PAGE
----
Chennai suffered an acute water shortage during 2019. For 200 days there wasn’t a single drop of rain, and the city’s water resources ran out. Headlines of people lining up at water tankers, hand pumps spread globally, highlighting the problems faced by 7 million residents. This year (2020), Chennai received heavy rainfall which filled up the groundwater levels considerably. Things are good, but how long will this situation last ? Maintaining a sufficient supply of water during summer months will be the goal of the implementing bodies. Being able to tackle a dry spell during monsoons will be a challenge.
THE CHALLENGE OF WATER SCARCITY
163 million people in India do not have access to clean water near their homes and about 200,000 people due to inadequate supply of clean water. In Delhi, the Yamuna and some major river canals are the source of water. With many places getting only a few hours of water supply a day, the problem in Delhi is also an ongoing one. Owing to the rising pollution levels of Yamuna, the Central Pollution Control Board has directed Delhi Government to ensure sewage treatment before discharging it into the river to prevent frothing.
CAUSES OF WATER SHORTAGE
Pollution is a major cause of water scarcity in India. Other reasons include overpopulation, poor resource management and changing monsoon patterns. The excessive population has resulted in huge amounts of air and water pollution as well as deforestation. Chemicals used in farming, industrial and urban wastes and sewage are the primary sources of pollutants. Taking the average of India as a whole, about 80% of rainfall occurs in summer months. Due to poor management and proper techniques to use this water, there are floods. During summer months many places are strained because of falling water levels. When other sources are running dry, groundwater becomes the primary one to obtain water. However with overuse, this becomes problematic. More usage than recharge depletes the levels drastically and tube wells and borewells start running dry.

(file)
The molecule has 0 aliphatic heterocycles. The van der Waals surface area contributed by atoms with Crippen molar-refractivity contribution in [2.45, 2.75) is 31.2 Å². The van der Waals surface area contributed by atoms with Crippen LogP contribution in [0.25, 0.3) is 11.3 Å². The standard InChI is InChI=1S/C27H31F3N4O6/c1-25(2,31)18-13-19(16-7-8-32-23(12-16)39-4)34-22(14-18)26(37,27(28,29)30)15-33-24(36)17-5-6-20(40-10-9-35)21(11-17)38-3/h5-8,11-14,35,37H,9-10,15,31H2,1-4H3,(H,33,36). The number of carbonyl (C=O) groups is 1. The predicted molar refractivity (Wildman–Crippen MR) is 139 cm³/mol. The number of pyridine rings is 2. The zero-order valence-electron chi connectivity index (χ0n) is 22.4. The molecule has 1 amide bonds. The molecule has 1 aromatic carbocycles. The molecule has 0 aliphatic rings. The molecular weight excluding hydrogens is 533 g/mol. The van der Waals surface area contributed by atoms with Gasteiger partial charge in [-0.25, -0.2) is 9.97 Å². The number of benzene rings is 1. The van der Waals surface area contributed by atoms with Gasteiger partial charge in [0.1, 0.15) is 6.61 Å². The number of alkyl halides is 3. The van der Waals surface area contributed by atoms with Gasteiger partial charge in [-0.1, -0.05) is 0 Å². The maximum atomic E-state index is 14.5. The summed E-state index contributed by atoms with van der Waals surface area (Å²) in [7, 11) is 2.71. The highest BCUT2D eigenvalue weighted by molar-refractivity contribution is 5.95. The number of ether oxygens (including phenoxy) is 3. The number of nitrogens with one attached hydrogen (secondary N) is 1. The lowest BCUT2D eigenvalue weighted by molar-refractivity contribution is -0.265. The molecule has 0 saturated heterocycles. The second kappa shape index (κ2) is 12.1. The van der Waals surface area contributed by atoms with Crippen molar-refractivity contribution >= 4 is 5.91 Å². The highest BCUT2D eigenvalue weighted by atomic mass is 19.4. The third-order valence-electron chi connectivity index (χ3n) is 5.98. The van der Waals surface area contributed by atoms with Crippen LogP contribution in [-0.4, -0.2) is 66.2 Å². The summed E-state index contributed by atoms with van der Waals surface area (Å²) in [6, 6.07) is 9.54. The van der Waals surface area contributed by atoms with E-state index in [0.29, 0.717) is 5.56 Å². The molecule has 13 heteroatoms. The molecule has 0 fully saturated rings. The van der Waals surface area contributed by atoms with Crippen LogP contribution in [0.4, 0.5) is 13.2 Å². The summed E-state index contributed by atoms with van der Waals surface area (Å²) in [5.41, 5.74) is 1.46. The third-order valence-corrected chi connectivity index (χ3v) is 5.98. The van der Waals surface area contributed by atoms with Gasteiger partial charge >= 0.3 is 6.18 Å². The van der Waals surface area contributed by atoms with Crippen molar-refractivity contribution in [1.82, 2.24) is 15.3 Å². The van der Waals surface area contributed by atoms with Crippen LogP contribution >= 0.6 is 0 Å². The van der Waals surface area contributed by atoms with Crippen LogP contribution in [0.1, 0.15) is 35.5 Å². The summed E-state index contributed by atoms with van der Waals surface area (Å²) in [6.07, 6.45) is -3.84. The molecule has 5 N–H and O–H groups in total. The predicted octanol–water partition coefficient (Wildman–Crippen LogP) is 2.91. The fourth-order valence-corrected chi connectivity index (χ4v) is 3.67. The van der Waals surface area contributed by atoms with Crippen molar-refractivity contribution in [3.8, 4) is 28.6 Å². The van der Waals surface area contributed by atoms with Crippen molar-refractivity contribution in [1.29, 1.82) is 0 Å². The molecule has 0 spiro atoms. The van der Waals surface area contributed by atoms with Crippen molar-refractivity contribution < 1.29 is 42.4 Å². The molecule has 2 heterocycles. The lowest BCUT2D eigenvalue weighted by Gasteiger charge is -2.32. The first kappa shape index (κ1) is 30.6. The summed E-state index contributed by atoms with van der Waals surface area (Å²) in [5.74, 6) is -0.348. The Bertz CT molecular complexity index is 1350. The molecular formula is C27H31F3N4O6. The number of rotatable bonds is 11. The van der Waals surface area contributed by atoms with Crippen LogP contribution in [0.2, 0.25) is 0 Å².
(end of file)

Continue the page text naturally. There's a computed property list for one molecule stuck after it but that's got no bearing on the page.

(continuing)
THE QUEST FOR A SOLUTION
It is clear that changes are required to combat this growing problem of water scarcity. The Wildlife Institute of India, Dehradun will be conducting the ecological survey of Six major India rivers; under the National River Conservation Plan.The rivers are- Mahanadi, Periyar, Godavari, Kaveri, Narmada and Barak .They will be assessing the flora and fauna, levels of pollution and impact of humans on ecological balance.
Better management of resources will go a long way in maintaining steady supply everywhere. In Tamil Nadu, the upcoming Cauvery-Gundar project will divert surplus water to South Vellar and Agniyar rivers. These rivers are facing a shortage of water for drinking and irrigation. In Nashik, a ‘Clean-up Godaveri’ project has been started by the Municipal Corporation. There will be steadily monitoring and removing solid waste from the river. Learning from this case, as well as from the Yamuna one, it is evident that special provisions need to be employed where rivers go through cities. With more and more development projects happening pan India, the situations with cities will only grow more challenging. Hence innovative and urgent policy changes are required.
Traditional irrigation techniques cause significant wastage of water from evaporations, drainage and excessive groundwater use. Educating farmers and making new techniques available such as drip and sprinkler irrigation can result in better management in the primary sector.
THE WAY FORWARD
Due to uneven patterns of rainfall, many places experience floods in monsoons and droughts in summer. With proper infrastructure to tap this rainwater, can help solve two issues together. Rainwater harvesting systems must be developed and put in place. Water reuse is also instrumental. The non-potable water from treated wastewater can be used for purposes like cleaning, industrial processing, irrigation etc.
With smart planning and innovation, we can use our water resources judiciously and achieve our developmental goals as well. Developing smart cities which ensure no human waste enters water bodies is important. As much of the water that can be cleaned and reused must be done, and any waste that is released must be treated. To ensure a bright future, we need to conserve this basic resource.